In respect of the third gateway, he held that because (a) under English law it is the duty of the debtor to seek out the creditor at their residence or place of business, and (b) the invoices provided for payment into English bank accounts, any breaches by the Defendant were made in England.

The Claimant having succeeding in showing that it had a ‘much better argument on the material available’, and the claim fell within one of the jurisdiction gateways, the judge went on to consider the Defendant’s argument of forum non conveniens. He held that England was the natural forum for the proceedings because:

  1. the witnesses were more readily available in England;
  2. the correspondence and documents were in English. UAE civil procedure required that all evidence must be heard in Arabic. Hence all witness evidence and documents would have to be translated into Arabic were the case to be heard there;
  3. the agreement was governed by English law and it would best to have matters of English law determined by an English court.

Was the Master wrong to permit the Claimant to serve the proceedings by registered mail?

The Judge held that the Master was justified in finding that there was ‘good reason’ to effect alternative service of these proceedings because:

  1. There was a risk of serious delay if service had been carried out under the Service Treaty between the UK and the UAE;
  2. the Defendant had said that proceedings could be served at the address in question;
  3. Service by registered post is not contrary to UAE law;
  4. There was no inordinate delay on the part of the Claimant prior to or post the issue of proceeding;
  5. the Claimant made proper attempts to serve the proceedings on the Defendant at its address and copies were sent to the Defendant’s General Counsel;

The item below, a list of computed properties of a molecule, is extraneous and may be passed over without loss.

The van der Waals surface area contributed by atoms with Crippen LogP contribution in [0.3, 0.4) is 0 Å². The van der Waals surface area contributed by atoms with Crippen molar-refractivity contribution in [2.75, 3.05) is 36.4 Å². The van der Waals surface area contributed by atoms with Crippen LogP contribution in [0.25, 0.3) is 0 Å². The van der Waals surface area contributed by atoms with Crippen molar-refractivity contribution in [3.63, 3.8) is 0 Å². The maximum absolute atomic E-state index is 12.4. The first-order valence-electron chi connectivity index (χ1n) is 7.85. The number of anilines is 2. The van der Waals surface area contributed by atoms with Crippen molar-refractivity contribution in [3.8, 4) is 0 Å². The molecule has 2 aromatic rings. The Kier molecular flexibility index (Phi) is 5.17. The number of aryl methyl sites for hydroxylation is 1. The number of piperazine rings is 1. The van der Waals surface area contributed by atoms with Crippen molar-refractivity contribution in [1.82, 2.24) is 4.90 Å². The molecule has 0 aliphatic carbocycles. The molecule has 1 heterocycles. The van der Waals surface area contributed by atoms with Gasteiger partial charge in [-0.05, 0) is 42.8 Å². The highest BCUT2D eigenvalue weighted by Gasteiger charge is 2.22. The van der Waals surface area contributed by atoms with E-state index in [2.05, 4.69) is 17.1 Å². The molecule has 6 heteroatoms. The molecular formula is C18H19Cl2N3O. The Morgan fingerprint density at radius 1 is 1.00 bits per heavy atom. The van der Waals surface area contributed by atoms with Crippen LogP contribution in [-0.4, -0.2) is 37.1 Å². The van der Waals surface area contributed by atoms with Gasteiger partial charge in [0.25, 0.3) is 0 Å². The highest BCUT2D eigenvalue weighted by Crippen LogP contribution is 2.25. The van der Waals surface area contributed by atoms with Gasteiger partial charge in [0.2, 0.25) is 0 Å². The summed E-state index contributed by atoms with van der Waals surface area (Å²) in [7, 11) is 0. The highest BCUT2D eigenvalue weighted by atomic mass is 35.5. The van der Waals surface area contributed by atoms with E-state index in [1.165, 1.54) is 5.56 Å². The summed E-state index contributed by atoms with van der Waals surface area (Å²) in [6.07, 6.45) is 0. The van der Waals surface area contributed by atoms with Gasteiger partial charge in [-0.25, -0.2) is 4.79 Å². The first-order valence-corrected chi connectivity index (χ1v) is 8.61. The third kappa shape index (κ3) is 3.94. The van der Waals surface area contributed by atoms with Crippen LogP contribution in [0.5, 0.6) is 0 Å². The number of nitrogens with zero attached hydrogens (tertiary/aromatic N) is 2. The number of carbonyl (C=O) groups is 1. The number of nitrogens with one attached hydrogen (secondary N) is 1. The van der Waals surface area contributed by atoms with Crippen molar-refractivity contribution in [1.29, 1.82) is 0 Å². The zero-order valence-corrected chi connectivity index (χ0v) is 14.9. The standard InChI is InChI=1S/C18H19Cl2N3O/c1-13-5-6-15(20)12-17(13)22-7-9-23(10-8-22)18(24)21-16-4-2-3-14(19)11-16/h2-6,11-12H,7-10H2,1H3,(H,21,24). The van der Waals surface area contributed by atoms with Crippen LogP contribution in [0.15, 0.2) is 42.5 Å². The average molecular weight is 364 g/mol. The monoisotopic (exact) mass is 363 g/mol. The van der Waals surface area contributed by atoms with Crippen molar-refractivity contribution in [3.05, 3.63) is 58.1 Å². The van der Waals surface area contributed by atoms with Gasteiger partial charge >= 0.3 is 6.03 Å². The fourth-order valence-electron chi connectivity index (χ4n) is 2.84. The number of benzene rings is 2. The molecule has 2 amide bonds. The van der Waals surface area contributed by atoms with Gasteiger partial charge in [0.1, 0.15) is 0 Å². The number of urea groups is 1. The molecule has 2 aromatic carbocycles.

6. Deutsche Bank v Sebastian Holdings[2014] EWHC 112 and Knauf UK GmBH v British Gypsum Ltd [2002] 1 WLR 907 were distinguishable. In Deutsche, unlike the present case, it was not suggested that the delay to service would be significant in the context of the proceedings. In Knauf, unlike the present case, there was evidence that the claimant was trying to gain priority under the Brussel’s Convention by serving using a quicker method than that provided for by Treaty. The application for alternative service in the present case was not characterised by a mere desire for speed but included proof of lengthy delay in the context of the case if the Service Treaty method was used.
  7. The Defendant had been aware of the proceedings for a long time and it would be pointless, and not in accordance with the overriding objective, to make the Claimant re-serve proceedings of which the Defendant was already entirely cognisant.

Did the Master have power to order that the proceedings would be deemed served on the second business day after posting?

The Defendant argued that the Court had no power to make an order for ‘deemed service’ in cases which involve service out of the jurisdiction. The Judge carried out a detailed analysis of the relevant rules, including CPR 6.15. He held that because CPR 6.15(4)(b) expressly requires an order for alternative service to specify “the date on which the claim form is deemed served“, the Court must have the power to include a deeming provision. Accordingly, he was satisfied that the Master had jurisdiction to make the order for deemed service and that he had not been wrong to do so.

Comment

This decision comprehensively sets out welcome practical guidance on a number of procedural issues commonly faced by international practitioners.

The most interesting point is that it seems to demonstrate a low threshold in respect of what is a “good reason” to effect alternative service. This decision appears to have turned on delay. The delay was likely to have been between 3 and 8 months on the evidence, and the Judge held that, along with the other factors, this was a sufficient reason for the Master to have ordered alternative service, despite the existence of a service treaty between England and the UAE.